Investor demand is high and borrowing costs are relatively low, yet municipal bond issuance remains flat.
In this attractive environment, why aren’t there more muni bonds on the market?
It can’t be for lack of need.
Infrastructure’s cry for funding
A widely cited “report card” issued by the American Society of Civil Engineers scores the nation’s infrastructure at a C-minus. In its analysis of 17 categories of infrastructure, the group cited deficiencies in a variety of areas, including wastewater treatment, levees, transit, roads and hazardous waste.
The engineers, for example, said the U.S. loses about 6 billion gallons of water each day due to water main breaks, while the location and condition of 10,000 miles of levees are unknown. Almost 20% of transit vehicles and 6% of “fixed guideway elements,” such as tracks and tunnels, are in poor condition, according to the group.
And the list goes on.
Municipal bonds have served as a key funding mechanism for public works projects for more than 100 years. Why aren’t they being deployed on a greater scale to address these serious shortfalls?
Strong appetite from investors
It’s not for lack of interest.
So far this year, investors have poured more than $88 billion into muni bonds. Reports say we will see record municipal inflows in 2021, while demand could exceed supply by almost $100 billion.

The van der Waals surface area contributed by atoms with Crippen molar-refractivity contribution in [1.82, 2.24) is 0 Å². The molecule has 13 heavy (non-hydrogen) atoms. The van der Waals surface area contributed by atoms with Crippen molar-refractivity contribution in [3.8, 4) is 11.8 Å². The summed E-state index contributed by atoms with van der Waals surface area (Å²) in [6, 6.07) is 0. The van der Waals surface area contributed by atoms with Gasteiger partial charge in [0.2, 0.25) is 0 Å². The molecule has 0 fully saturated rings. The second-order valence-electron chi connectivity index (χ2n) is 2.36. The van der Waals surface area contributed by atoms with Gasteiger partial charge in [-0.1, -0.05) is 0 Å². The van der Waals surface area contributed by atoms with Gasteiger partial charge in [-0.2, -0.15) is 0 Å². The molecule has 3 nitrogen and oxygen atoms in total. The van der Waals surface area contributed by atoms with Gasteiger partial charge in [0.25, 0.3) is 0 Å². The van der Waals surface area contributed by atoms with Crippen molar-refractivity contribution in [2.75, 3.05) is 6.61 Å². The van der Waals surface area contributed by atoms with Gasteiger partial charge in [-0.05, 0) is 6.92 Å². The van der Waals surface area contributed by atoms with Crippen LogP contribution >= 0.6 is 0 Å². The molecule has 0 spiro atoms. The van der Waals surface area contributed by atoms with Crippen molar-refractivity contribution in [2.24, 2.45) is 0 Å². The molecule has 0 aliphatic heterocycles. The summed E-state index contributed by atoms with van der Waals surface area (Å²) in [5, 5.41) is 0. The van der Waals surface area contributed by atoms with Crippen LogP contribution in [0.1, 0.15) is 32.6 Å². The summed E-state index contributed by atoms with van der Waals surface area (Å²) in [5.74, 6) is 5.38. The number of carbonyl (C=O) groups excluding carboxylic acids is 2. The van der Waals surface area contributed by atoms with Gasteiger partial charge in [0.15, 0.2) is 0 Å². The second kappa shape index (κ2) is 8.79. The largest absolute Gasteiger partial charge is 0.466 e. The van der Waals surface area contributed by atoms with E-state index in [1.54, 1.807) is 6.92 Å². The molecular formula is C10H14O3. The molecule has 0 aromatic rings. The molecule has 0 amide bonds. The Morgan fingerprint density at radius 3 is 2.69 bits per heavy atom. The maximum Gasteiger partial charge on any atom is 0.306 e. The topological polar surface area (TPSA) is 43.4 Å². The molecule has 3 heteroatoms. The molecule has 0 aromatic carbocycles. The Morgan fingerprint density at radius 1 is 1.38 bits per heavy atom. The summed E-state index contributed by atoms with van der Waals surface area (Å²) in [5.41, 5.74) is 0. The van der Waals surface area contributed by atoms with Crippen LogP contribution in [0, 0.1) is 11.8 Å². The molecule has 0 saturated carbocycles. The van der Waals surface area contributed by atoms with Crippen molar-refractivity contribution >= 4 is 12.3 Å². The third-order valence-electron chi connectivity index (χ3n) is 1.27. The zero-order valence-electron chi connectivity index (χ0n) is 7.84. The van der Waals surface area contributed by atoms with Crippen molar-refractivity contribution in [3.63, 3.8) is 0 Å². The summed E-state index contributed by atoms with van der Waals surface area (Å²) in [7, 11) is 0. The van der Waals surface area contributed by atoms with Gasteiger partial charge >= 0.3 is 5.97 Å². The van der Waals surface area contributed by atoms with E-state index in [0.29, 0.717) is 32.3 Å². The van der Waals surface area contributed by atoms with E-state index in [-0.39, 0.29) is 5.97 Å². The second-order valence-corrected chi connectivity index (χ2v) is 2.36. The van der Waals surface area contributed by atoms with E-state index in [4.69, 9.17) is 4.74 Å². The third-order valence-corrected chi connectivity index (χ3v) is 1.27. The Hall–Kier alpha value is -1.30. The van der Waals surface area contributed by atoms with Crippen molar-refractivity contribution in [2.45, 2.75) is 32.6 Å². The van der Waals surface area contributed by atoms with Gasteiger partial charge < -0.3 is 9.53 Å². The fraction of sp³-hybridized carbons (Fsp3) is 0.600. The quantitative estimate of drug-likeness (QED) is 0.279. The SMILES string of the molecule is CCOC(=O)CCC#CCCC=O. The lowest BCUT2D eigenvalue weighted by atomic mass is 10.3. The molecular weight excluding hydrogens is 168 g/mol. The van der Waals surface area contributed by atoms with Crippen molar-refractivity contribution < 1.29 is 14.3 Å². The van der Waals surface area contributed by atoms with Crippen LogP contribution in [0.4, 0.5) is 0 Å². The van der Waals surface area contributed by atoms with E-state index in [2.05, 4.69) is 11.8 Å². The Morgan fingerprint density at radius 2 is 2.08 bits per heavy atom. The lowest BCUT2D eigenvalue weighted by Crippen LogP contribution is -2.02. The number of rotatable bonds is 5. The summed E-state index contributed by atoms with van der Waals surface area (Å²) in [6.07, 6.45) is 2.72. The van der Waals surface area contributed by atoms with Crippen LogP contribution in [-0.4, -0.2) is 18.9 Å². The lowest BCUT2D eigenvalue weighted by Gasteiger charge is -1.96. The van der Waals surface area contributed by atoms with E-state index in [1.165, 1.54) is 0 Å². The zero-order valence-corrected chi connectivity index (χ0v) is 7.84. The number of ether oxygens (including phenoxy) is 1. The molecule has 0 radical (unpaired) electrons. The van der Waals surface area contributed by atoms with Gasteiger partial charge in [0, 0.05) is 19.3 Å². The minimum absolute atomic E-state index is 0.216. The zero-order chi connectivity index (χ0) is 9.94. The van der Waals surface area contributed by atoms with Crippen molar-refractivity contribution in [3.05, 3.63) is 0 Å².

Legislation signed by President Biden will likely lead to some increase in issuance, as we’ve pointed out (“New Infrastructure Law’s Impact on Municipal Bond Market”).
The new law stipulates only partial funding for some projects, so we expect an uptick in local bonds, and the law expanded the use of private activity bonds.
Despite the law, however, we don’t expect an immense growth in the market.
Other factors behind municipal bond issuance
Perhaps, a new report in The Bond Buyer suggests, the lack of muni bond issuance is a result of outdated thinking.
Currently, laws restrain the interest costs and debt loads municipal issuers can assume.
While prudently managing costs is critical to state and local governments, limits were imposed when rates were significantly higher and should be reconsidered. Interest rates have declined over the past 40 years, financing costs remain relatively inexpensive and municipal finances, for the most part, are on the upswing.
Another reason for issuer reticence may be city leaders’ sensitivity over risking their city’s investment rating and the potential political fallout.
While understandable, it may be time to take a more nuanced approach to debt issuance and give appropriate weight to the risks of neglecting infrastructure.
“Ratings themselves are more about management, economies and budget discipline, as well as debt levels and interest coverage ratios,” the report notes.
Analysts don’t expect a tidal wave of bonds
For more than a decade, the municipal bond market has hovered around $3.7 trillion to $4 trillion. Analysts said this year’s issuance should be about $460 billion and may rise slightly in 2022 to $475 billion – $500 billion. Savvy investors continue to find value in the tax-free bond market and keep their interest clock ticking.
But it’s time we take a hard look at municipal bond issuance. Infrastructure plays a fundamental role in our economy, health and daily lives. It’s imperative we address crumbling roads, insufficient water treatment facilities, energy and communications capabilities.
We support a robust dialogue on these needs and allowing municipal bonds to do their job.